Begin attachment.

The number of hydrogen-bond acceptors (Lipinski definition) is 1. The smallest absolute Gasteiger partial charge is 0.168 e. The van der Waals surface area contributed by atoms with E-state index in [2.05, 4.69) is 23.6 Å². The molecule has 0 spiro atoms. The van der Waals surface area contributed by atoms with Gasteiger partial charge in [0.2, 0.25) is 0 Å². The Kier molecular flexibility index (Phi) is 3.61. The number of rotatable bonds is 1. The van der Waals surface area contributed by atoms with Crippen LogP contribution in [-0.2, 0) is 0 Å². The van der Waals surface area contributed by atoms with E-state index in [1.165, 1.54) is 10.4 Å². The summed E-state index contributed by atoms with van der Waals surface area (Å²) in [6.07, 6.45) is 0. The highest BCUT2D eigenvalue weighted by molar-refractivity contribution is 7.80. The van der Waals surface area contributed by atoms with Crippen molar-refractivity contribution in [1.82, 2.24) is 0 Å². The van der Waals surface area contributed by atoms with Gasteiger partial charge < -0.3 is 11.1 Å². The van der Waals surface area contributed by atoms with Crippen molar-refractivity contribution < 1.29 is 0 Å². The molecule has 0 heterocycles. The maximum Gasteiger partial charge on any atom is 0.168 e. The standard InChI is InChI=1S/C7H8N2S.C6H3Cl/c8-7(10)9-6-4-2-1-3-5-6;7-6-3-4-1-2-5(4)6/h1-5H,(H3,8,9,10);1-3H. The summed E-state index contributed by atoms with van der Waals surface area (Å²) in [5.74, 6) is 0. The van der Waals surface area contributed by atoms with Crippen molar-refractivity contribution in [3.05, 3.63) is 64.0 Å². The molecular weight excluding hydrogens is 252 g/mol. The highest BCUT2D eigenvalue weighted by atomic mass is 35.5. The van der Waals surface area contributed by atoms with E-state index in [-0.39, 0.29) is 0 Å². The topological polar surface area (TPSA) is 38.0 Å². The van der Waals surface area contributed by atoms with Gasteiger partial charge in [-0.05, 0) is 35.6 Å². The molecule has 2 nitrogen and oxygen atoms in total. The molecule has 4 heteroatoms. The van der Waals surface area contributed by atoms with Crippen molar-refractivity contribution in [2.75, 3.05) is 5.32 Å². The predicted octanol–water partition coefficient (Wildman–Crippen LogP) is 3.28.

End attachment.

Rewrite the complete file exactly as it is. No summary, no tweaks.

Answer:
The number of hydrogen-bond acceptors (Lipinski definition) is 1. The smallest absolute Gasteiger partial charge is 0.168 e. The van der Waals surface area contributed by atoms with E-state index in [2.05, 4.69) is 23.6 Å². The molecule has 0 spiro atoms. The van der Waals surface area contributed by atoms with Gasteiger partial charge in [0.2, 0.25) is 0 Å². The Kier molecular flexibility index (Phi) is 3.61. The number of rotatable bonds is 1. The van der Waals surface area contributed by atoms with Crippen LogP contribution in [-0.2, 0) is 0 Å². The van der Waals surface area contributed by atoms with E-state index in [1.165, 1.54) is 10.4 Å². The summed E-state index contributed by atoms with van der Waals surface area (Å²) in [6.07, 6.45) is 0. The highest BCUT2D eigenvalue weighted by molar-refractivity contribution is 7.80. The van der Waals surface area contributed by atoms with Crippen molar-refractivity contribution in [1.82, 2.24) is 0 Å². The van der Waals surface area contributed by atoms with Gasteiger partial charge < -0.3 is 11.1 Å². The van der Waals surface area contributed by atoms with Crippen molar-refractivity contribution < 1.29 is 0 Å². The molecule has 0 heterocycles. The maximum Gasteiger partial charge on any atom is 0.168 e. The standard InChI is InChI=1S/C7H8N2S.C6H3Cl/c8-7(10)9-6-4-2-1-3-5-6;7-6-3-4-1-2-5(4)6/h1-5H,(H3,8,9,10);1-3H. The summed E-state index contributed by atoms with van der Waals surface area (Å²) in [5.74, 6) is 0. The van der Waals surface area contributed by atoms with Crippen molar-refractivity contribution in [3.05, 3.63) is 64.0 Å². The molecular weight excluding hydrogens is 252 g/mol. The highest BCUT2D eigenvalue weighted by atomic mass is 35.5. The van der Waals surface area contributed by atoms with E-state index in [-0.39, 0.29) is 0 Å². The topological polar surface area (TPSA) is 38.0 Å². The van der Waals surface area contributed by atoms with Gasteiger partial charge in [-0.05, 0) is 35.6 Å². The molecule has 2 nitrogen and oxygen atoms in total. The molecule has 4 heteroatoms. The van der Waals surface area contributed by atoms with Crippen molar-refractivity contribution in [2.75, 3.05) is 5.32 Å². The predicted octanol–water partition coefficient (Wildman–Crippen LogP) is 3.28.